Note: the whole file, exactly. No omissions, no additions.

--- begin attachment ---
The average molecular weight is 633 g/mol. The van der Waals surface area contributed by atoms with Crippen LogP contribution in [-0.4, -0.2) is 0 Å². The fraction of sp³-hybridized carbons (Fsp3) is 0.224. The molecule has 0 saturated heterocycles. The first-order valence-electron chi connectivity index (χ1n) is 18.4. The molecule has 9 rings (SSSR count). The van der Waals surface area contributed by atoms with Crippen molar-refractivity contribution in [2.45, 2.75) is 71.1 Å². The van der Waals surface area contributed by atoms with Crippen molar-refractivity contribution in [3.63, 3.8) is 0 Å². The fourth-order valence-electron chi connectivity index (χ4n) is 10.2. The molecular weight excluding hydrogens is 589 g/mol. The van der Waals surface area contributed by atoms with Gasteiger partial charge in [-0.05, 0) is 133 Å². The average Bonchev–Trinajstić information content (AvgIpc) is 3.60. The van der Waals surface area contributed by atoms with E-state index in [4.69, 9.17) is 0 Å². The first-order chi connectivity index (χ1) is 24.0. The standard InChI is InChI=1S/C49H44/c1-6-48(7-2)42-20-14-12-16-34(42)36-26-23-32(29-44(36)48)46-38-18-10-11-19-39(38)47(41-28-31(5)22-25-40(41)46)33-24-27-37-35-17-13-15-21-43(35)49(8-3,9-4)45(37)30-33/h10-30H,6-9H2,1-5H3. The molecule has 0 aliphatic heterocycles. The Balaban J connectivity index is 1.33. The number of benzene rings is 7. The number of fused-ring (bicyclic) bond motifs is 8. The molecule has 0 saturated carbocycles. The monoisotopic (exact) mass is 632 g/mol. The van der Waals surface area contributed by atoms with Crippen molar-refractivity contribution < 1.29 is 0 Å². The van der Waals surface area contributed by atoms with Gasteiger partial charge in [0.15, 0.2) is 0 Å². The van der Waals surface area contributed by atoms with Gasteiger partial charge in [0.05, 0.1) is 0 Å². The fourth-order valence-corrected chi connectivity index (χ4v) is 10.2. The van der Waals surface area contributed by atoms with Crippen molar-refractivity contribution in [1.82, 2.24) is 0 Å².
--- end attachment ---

The average molecular weight is 633 g/mol. The van der Waals surface area contributed by atoms with Crippen LogP contribution in [-0.4, -0.2) is 0 Å². The fraction of sp³-hybridized carbons (Fsp3) is 0.224. The molecule has 0 saturated heterocycles. The first-order valence-electron chi connectivity index (χ1n) is 18.4. The molecule has 9 rings (SSSR count). The van der Waals surface area contributed by atoms with Crippen molar-refractivity contribution in [2.45, 2.75) is 71.1 Å². The van der Waals surface area contributed by atoms with Crippen molar-refractivity contribution in [3.63, 3.8) is 0 Å². The fourth-order valence-electron chi connectivity index (χ4n) is 10.2. The molecular weight excluding hydrogens is 589 g/mol. The van der Waals surface area contributed by atoms with Gasteiger partial charge in [-0.05, 0) is 133 Å². The average Bonchev–Trinajstić information content (AvgIpc) is 3.60. The van der Waals surface area contributed by atoms with E-state index in [4.69, 9.17) is 0 Å². The first-order chi connectivity index (χ1) is 24.0. The standard InChI is InChI=1S/C49H44/c1-6-48(7-2)42-20-14-12-16-34(42)36-26-23-32(29-44(36)48)46-38-18-10-11-19-39(38)47(41-28-31(5)22-25-40(41)46)33-24-27-37-35-17-13-15-21-43(35)49(8-3,9-4)45(37)30-33/h10-30H,6-9H2,1-5H3. The molecule has 0 aliphatic heterocycles. The Balaban J connectivity index is 1.33. The number of benzene rings is 7. The number of fused-ring (bicyclic) bond motifs is 8. The molecule has 0 saturated carbocycles. The monoisotopic (exact) mass is 632 g/mol. The van der Waals surface area contributed by atoms with Crippen molar-refractivity contribution < 1.29 is 0 Å². The van der Waals surface area contributed by atoms with Gasteiger partial charge in [0.15, 0.2) is 0 Å². The van der Waals surface area contributed by atoms with Gasteiger partial charge in [0.05, 0.1) is 0 Å². The fourth-order valence-corrected chi connectivity index (χ4v) is 10.2. The van der Waals surface area contributed by atoms with Crippen molar-refractivity contribution in [1.82, 2.24) is 0 Å².